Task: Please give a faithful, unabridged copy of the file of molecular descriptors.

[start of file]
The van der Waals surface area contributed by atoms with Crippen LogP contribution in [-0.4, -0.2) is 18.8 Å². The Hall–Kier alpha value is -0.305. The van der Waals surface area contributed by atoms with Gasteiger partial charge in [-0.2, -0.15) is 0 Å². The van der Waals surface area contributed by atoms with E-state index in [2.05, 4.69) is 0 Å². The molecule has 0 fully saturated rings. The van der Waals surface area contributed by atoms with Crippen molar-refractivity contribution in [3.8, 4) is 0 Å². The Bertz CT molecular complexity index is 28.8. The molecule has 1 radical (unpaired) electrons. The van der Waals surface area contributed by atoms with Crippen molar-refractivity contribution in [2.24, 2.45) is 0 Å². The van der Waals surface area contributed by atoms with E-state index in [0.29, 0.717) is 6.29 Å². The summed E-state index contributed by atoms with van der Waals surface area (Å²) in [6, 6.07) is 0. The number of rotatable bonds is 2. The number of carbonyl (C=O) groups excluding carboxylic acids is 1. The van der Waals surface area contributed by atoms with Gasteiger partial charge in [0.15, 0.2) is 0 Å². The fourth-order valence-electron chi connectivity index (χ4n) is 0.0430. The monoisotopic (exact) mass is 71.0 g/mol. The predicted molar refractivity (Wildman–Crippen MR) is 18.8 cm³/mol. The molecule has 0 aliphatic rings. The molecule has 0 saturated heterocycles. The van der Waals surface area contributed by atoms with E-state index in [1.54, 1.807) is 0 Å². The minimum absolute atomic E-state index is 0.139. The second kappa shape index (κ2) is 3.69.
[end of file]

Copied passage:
The van der Waals surface area contributed by atoms with Crippen LogP contribution in [-0.4, -0.2) is 18.8 Å². The Hall–Kier alpha value is -0.305. The van der Waals surface area contributed by atoms with Gasteiger partial charge in [-0.2, -0.15) is 0 Å². The van der Waals surface area contributed by atoms with E-state index in [2.05, 4.69) is 0 Å². The molecule has 0 fully saturated rings. The van der Waals surface area contributed by atoms with Crippen molar-refractivity contribution in [3.8, 4) is 0 Å². The Bertz CT molecular complexity index is 28.8. The molecule has 1 radical (unpaired) electrons. The van der Waals surface area contributed by atoms with Crippen molar-refractivity contribution in [2.24, 2.45) is 0 Å². The van der Waals surface area contributed by atoms with E-state index in [0.29, 0.717) is 6.29 Å². The summed E-state index contributed by atoms with van der Waals surface area (Å²) in [6, 6.07) is 0. The number of rotatable bonds is 2. The number of carbonyl (C=O) groups excluding carboxylic acids is 1. The van der Waals surface area contributed by atoms with Gasteiger partial charge in [0.15, 0.2) is 0 Å². The fourth-order valence-electron chi connectivity index (χ4n) is 0.0430. The monoisotopic (exact) mass is 71.0 g/mol. The predicted molar refractivity (Wildman–Crippen MR) is 18.8 cm³/mol. The molecule has 0 aliphatic rings. The molecule has 0 saturated heterocycles. The van der Waals surface area contributed by atoms with E-state index in [1.54, 1.807) is 0 Å². The minimum absolute atomic E-state index is 0.139. The second kappa shape index (κ2) is 3.69.